We continue to remain sceptical that a single drug will be developed as a treatment to counter the predicted hundreds of detrimental biochemical and genomic changes that occur when physical activity is reduced,27 and others are now joining our earlier contention.28 Our doubt is based on the ideas that (1) training adaptations to exercise are specific to the type of exercise; (2) adaptations to exercise are widespread, occurring in multiple cell types, tissues, organs and cell-cell communication; and (3) no single drug action will collectively mimic the protective effects of physical activity on the development of coronary artery disease, type 2 diabetes, hypertension, stroke, breast cancer, colon cancer, sarcopenia, osteoporosis and decline in cognitive performance.

While to some the inverse association between mortality and elite performance may not be surprising, others dismiss the science of adaptive mechanisms to habitual physical activity and sedentary lifestyle as not meritorious of research support. Naysayers need to understand that our failure to know molecular mechanisms of disease from sedentary living to today’s major chronic, non-communicable diseases has produced a void in knowledge that prevents optimal therapies to improve health. In the age of “translational medicine”, important clues for better health can probably be revealed by investigating the potential causal relationships among survival, athletic performance and prevention of most chronic diseases by physical activity.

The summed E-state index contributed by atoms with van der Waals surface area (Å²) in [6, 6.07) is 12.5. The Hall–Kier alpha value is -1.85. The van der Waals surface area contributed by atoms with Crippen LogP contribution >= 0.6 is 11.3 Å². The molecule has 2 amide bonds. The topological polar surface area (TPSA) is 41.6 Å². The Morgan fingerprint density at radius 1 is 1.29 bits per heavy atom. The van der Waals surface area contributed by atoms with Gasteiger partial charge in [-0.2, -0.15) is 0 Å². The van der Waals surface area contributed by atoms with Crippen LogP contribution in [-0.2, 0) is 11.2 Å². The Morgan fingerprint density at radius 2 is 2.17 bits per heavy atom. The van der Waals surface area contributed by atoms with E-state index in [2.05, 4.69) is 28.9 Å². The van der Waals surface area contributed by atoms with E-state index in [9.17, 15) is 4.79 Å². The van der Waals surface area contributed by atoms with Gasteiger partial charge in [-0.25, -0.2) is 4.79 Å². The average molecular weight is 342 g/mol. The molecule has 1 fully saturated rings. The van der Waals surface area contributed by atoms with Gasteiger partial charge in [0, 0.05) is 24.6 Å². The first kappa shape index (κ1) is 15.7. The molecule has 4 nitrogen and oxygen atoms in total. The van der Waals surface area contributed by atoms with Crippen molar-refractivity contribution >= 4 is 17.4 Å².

Taken together, it is our contention that many of the same inherited genes whose proteins functioned to maximise aerobic capacity and skeletal muscle strength for survival during selection set the physiological norm for fluxes in metabolic pathways, anabolic events for hypertrophied skeletal muscle mass, high endothelial function, healthy storage of intramuscular fat, etc. Remarkably, the loss of our ancestral norm for physical activity reverses the aforementioned processes, contributing to chronic disease risk. We contend that the knowledge of the natural gene expression that allows one individual to excel in elite athletics can be applied to non-athletes to prevent chronic disorders, delay decline in most organ systems (biological ageing) and improve health. Hopefully, the realisation that the genetic mechanisms in those who inherited genes allowing elite athletic performance with training may be similar (if not the same) as those that improve health by daily physical activity would be a significant step forward to a better quality of life for those living today and for future generations. Alternatively, understanding changes in molecular pathways that link detraining and reductions in free-living daily physical activity to increased risk factors for disease will delineate primary molecular events contributing to many chronic diseases.

REFERENCES

Footnotes

  • Competing interests: None.

  • Funding: Support from the University of Missouri (FWB) and University of California at Los Angeles (CKR) was received during the process of this review.